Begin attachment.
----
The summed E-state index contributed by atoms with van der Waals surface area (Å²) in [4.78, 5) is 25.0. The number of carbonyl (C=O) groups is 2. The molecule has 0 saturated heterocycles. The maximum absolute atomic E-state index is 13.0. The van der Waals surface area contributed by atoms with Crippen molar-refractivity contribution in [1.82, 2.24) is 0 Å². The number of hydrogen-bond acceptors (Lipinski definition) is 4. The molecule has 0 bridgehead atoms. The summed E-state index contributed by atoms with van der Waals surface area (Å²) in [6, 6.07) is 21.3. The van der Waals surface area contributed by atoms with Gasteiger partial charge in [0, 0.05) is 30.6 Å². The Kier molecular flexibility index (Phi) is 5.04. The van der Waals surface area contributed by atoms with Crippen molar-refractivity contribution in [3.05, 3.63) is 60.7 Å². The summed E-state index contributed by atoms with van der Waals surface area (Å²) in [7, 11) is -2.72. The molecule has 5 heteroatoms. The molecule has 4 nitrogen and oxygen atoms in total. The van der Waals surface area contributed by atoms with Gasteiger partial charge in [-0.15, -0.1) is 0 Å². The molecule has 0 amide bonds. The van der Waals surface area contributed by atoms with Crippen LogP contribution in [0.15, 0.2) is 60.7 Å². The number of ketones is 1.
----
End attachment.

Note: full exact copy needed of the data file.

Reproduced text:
The summed E-state index contributed by atoms with van der Waals surface area (Å²) in [4.78, 5) is 25.0. The number of carbonyl (C=O) groups is 2. The molecule has 0 saturated heterocycles. The maximum absolute atomic E-state index is 13.0. The van der Waals surface area contributed by atoms with Crippen molar-refractivity contribution in [1.82, 2.24) is 0 Å². The number of hydrogen-bond acceptors (Lipinski definition) is 4. The molecule has 0 bridgehead atoms. The summed E-state index contributed by atoms with van der Waals surface area (Å²) in [6, 6.07) is 21.3. The van der Waals surface area contributed by atoms with Gasteiger partial charge in [0, 0.05) is 30.6 Å². The Kier molecular flexibility index (Phi) is 5.04. The van der Waals surface area contributed by atoms with Crippen molar-refractivity contribution in [3.05, 3.63) is 60.7 Å². The summed E-state index contributed by atoms with van der Waals surface area (Å²) in [7, 11) is -2.72. The molecule has 5 heteroatoms. The molecule has 4 nitrogen and oxygen atoms in total. The van der Waals surface area contributed by atoms with Gasteiger partial charge in [-0.15, -0.1) is 0 Å². The molecule has 0 amide bonds. The van der Waals surface area contributed by atoms with Crippen LogP contribution in [0.15, 0.2) is 60.7 Å². The number of ketones is 1.